“…there is nothing on the slave trade, slavery, Emancipation, the African connection; nothing on tenantries and other villages; nothing on social protest movements like slave revolts and riots; nothing on the emergence of grassroots political activity; nothing on the development of social services; nothing on emigration.”[viii]

This newly minted history institution had yet to explore any history of Barbados that included the majority, and African descended population, not even genealogies.  This remained elusive for the next thirty years and beyond.

Though the mission of the BMHS has changed, local historian Hilary Beckles is able to warn the public that “we must be careful of histories published during the colonial era because they are fraught with racist and often slanted perspectives of the majority of Barbadians” [ix].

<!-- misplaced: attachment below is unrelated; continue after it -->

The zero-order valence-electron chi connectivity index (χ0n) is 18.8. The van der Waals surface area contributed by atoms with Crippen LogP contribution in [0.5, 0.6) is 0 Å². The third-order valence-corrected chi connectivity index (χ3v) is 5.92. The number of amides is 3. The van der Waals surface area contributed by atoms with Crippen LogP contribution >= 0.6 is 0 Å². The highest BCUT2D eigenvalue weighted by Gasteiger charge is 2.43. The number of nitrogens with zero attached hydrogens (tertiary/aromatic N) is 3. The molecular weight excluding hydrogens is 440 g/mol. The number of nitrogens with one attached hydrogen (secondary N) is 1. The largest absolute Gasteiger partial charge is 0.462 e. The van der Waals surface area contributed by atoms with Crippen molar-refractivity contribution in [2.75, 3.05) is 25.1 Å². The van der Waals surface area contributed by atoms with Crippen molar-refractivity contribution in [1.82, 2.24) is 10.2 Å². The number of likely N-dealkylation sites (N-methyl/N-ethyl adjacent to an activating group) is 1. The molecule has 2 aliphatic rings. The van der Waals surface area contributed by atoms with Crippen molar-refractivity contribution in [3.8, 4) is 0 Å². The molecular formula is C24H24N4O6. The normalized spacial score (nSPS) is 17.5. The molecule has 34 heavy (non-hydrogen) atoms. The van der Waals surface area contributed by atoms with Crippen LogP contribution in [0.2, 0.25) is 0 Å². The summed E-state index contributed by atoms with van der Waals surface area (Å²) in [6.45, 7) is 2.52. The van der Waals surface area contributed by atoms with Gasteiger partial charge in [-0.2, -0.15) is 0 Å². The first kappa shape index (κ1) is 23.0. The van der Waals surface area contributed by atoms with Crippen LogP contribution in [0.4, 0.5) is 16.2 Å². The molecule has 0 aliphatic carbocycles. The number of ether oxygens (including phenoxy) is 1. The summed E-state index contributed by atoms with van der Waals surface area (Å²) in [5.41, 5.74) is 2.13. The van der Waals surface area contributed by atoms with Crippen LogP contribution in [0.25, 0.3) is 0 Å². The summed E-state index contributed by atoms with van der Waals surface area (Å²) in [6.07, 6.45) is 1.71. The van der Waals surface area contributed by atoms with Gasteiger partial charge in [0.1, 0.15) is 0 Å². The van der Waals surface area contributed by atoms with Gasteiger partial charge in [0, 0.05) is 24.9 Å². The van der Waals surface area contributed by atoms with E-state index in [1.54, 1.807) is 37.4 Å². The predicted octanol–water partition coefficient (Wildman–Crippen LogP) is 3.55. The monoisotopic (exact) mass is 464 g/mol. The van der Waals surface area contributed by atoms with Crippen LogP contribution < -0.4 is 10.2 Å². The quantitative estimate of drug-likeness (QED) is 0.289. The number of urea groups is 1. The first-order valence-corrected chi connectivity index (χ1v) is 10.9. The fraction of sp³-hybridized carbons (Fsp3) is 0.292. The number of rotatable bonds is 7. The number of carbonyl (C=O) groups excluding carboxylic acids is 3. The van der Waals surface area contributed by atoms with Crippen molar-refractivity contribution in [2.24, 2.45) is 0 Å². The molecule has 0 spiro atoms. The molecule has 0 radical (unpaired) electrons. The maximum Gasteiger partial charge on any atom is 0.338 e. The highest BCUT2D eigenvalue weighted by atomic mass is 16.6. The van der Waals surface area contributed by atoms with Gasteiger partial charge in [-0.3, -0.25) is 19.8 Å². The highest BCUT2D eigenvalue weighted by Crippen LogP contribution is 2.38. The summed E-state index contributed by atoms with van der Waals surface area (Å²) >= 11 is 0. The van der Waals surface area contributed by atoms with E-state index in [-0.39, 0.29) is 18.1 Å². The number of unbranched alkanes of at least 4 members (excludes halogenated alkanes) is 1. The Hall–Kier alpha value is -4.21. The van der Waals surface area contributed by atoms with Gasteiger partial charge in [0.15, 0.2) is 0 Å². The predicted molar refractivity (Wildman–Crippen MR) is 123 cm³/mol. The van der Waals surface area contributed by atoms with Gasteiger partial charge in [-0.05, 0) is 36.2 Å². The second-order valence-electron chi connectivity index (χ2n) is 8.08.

Today the Barbados Museum and Historical Society has a mission to collect, document and conserve the culture and heritage of Barbadians.[x] This new mission opens the door to recovery, interpretation, publishing, and dissemination of historical evidence relating to the lives of the country’s free black majority.  Collecting genealogies and family histories is among the museum’s various objectives. A recent edition of the museum’s journal featured a rare family history article relating to the lives of an Afro Barbados family. The author’s main point was that the Smithwick surname would have disappeared from the island except that a Black, formerly enslaved ancestor Jack adopted it from his slave owner, saving it from extinction after that slave owner died. In this case, the author chose to include a full genealogy of the European descended Ince family in Barbados. [xi] Afro Barbadian family history, if researched, is rarely submitted for publication in the BMHS Journal, making it difficult to estimate the number being done. The majority of genealogies featured in the journal, such as the Smithwicks and the Incas of Barbados, continue the publication’s long tradition of documenting the “English origins” of Barbadians.[xii]